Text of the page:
The Foods You Eat Can Influence Your Mood

By Jayne Reynolds, BCHN, Sycamore & Sage Nutrition
Categories: General

When you’re feeling down, what’s your go-to?
Binge-watching a beloved series, connecting with a trusted friend, catching some z’s or reaching for comfort foods? Each can provide a temporary mood lift. But did you know that adopting a certain way of eating not just during tough times can lower your risk of developing depression? And, get clinical trials have discovered it can even help alleviate bad moods after they’ve set in. Intriguing,

Let’s delve into the fascinating realm of “nutritional psychiatry,” which offers a new way to safeguard your mental health. One dietary pattern that consistently stands out for its link to lower depression rates is the Mediterranean diet. Based on the traditional eating habits of the Mediterranean region, this diet is abundant in fruits, veggies, olives, olive oil, whole grains, nuts and lean proteins such as chicken or fish while limiting red meat and dairy.
But here’s the exciting part - recent research from the Food and Mood Centre at Deakin University in Australia shows that eating in line with the Mediterranean diet may not just prevent depression, it could also help improve symptoms of depression that have already surfaced. In their clinical trial called SMILES (Supporting the Modification of Lifestyle in Lowered Emotional States), participants who followed a modified Mediterranean-style diet experienced a significant reduction in their depression symptoms after 12 weeks. In fact, those who made the most significant dietary changes saw the most substantial mental health benefits, with an impressive 32 percent of the diet group going into remission, compared to just eight percent of the befriending group. This means that adopting a Mediterranean-style diet can lower your risk for depression and improve existing symptoms too. A true game-changer!

So how can food affect your mood?

Food is often referred to as “fuel.” But what and
how you eat profoundly affects almost every aspect
of your physical and mental health. On a basic level,
calories provide fuel to give us energy to move, think, digest, breathe and more. Proteins also form the building blocks of all your neurotransmitters.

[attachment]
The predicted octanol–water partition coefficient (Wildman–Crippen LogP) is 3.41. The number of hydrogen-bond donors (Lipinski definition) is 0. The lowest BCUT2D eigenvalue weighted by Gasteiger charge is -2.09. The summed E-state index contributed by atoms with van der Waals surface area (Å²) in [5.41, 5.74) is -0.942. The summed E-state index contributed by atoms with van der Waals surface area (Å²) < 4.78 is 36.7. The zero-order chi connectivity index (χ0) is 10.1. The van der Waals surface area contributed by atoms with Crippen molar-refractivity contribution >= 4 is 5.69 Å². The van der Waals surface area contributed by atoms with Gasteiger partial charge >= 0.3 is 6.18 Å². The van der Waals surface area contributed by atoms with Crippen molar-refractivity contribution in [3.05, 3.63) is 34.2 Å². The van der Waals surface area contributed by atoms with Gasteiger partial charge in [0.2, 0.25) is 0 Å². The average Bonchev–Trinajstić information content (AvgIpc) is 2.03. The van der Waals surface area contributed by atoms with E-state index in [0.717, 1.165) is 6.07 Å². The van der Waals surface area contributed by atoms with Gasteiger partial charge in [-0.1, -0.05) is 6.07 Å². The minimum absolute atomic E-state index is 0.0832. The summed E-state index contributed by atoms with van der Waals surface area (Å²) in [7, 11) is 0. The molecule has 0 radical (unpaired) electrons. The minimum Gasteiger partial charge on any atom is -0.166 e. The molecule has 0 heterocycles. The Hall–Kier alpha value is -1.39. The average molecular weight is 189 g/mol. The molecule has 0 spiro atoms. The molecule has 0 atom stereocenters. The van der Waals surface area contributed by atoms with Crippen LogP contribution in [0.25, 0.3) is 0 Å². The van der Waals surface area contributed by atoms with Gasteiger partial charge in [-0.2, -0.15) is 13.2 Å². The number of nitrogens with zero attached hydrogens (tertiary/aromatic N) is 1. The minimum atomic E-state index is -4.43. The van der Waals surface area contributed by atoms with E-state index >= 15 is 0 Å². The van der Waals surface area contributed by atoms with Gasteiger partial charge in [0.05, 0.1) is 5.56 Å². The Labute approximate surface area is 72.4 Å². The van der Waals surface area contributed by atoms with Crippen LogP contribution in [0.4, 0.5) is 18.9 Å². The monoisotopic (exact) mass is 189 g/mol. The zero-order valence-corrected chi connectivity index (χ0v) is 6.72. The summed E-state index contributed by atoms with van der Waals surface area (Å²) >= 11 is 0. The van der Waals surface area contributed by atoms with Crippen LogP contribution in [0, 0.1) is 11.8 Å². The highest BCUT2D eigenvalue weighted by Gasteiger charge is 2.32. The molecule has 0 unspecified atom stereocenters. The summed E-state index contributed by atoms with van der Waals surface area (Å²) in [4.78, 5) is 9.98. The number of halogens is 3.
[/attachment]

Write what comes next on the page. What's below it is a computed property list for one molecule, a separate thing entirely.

These are chemical messengers for your brains and
nerve cells to transmit messages to each other. Essential vitamins and minerals from whole foods
combine with protein to form neurotransmitters.
Fiber and some starches feed your friendly gut microbes. These have their own nervous system,
communicate with the brain and make their own

Eating delicious foods for your moods:
The Mediterranean diet includes fish, chicken,eggs, beans, lentils, whole grains, vegetables and fruit. It also includes some nuts and olive oil, as well as drinking plenty of fresh water. It’s a holistic style
of eating that involves enjoying a meal with others
something else that’s great for your mood.

Put these ideas to work for you with these simple
• Keep your blood sugar stable with meat or plant-based protein at every meal.
o Choose seafood, lean poultry and legumes over red meat.
• Enjoy more fruits and vegetables.
o Choose fresh or frozen over canned because they retain more nutrients.
o Choose lots of colorful foods (spinach and other greens, peppers, cauliflower, pumpkin and
lemon, for example).
o Choose unsweetened fruits and 5 vegetables over juices.
• Get some fermented and probiotic-rich foods.
o Examples of fermented foods include plain yogurt, kefir, sauerkraut, pickles, miso, kimchi and more.
o When shopping, look for brined foods in the refrigerator section (not on the shelves at room temperature); they still contain live active cultures.
• Cut down on added sugars.
o To reduce sugar intake, try using less and substituting with berries or cinnamon.
o Avoid artificial sweeteners as they have a lot of serious side effects.
• Avoid pro-inflammatory foods as often as you can.
o Highly processed foods high in trans-fat, saturated fat, refined flour and sugar are linked to higher levels of inflammation and depression.

The connections between what you eat and how you feel keep getting stronger. Eating whole foods can help prevent depression and may even alleviate some of its symptoms. The benefits go beyond better moods! They can also reduce your risks for heart disease, diabetes and some cancers. If you are experiencing severe depression or other mental health issues, you may need additional help beyond food. See your licensed healthcare provider for additional treatment or management options.

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